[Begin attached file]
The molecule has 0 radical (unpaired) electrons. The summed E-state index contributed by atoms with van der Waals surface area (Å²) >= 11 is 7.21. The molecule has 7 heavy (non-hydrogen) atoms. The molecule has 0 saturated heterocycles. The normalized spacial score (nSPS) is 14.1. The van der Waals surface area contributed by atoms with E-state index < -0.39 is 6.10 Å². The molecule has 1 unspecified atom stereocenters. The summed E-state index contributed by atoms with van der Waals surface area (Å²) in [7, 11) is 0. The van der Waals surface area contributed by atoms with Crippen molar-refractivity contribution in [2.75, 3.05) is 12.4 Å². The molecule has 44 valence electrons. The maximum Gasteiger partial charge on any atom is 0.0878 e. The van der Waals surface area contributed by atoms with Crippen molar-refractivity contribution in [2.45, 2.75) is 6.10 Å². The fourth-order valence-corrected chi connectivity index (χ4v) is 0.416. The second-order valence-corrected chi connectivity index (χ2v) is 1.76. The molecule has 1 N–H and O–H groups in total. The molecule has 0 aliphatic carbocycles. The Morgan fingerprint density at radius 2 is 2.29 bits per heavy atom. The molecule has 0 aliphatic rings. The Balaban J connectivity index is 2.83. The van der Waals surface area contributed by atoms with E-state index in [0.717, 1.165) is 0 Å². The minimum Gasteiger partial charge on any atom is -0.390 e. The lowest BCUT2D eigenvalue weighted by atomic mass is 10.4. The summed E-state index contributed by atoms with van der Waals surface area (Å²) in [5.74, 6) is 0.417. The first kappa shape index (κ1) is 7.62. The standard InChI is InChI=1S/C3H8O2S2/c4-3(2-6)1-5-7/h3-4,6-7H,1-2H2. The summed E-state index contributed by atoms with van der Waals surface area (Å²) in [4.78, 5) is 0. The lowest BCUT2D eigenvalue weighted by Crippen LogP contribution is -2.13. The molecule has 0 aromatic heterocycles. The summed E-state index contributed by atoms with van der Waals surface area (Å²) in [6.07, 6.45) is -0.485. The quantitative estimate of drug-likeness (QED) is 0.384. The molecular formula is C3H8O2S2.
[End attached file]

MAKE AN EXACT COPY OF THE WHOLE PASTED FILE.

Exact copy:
The molecule has 0 radical (unpaired) electrons. The summed E-state index contributed by atoms with van der Waals surface area (Å²) >= 11 is 7.21. The molecule has 7 heavy (non-hydrogen) atoms. The molecule has 0 saturated heterocycles. The normalized spacial score (nSPS) is 14.1. The van der Waals surface area contributed by atoms with E-state index < -0.39 is 6.10 Å². The molecule has 1 unspecified atom stereocenters. The summed E-state index contributed by atoms with van der Waals surface area (Å²) in [7, 11) is 0. The van der Waals surface area contributed by atoms with Crippen molar-refractivity contribution in [2.75, 3.05) is 12.4 Å². The molecule has 44 valence electrons. The maximum Gasteiger partial charge on any atom is 0.0878 e. The van der Waals surface area contributed by atoms with Crippen molar-refractivity contribution in [2.45, 2.75) is 6.10 Å². The fourth-order valence-corrected chi connectivity index (χ4v) is 0.416. The second-order valence-corrected chi connectivity index (χ2v) is 1.76. The molecule has 1 N–H and O–H groups in total. The molecule has 0 aliphatic carbocycles. The Morgan fingerprint density at radius 2 is 2.29 bits per heavy atom. The molecule has 0 aliphatic rings. The Balaban J connectivity index is 2.83. The van der Waals surface area contributed by atoms with E-state index in [0.717, 1.165) is 0 Å². The minimum Gasteiger partial charge on any atom is -0.390 e. The lowest BCUT2D eigenvalue weighted by atomic mass is 10.4. The summed E-state index contributed by atoms with van der Waals surface area (Å²) in [5.74, 6) is 0.417. The first kappa shape index (κ1) is 7.62. The standard InChI is InChI=1S/C3H8O2S2/c4-3(2-6)1-5-7/h3-4,6-7H,1-2H2. The summed E-state index contributed by atoms with van der Waals surface area (Å²) in [4.78, 5) is 0. The lowest BCUT2D eigenvalue weighted by Crippen LogP contribution is -2.13. The molecule has 0 aromatic heterocycles. The summed E-state index contributed by atoms with van der Waals surface area (Å²) in [6.07, 6.45) is -0.485. The quantitative estimate of drug-likeness (QED) is 0.384. The molecular formula is C3H8O2S2.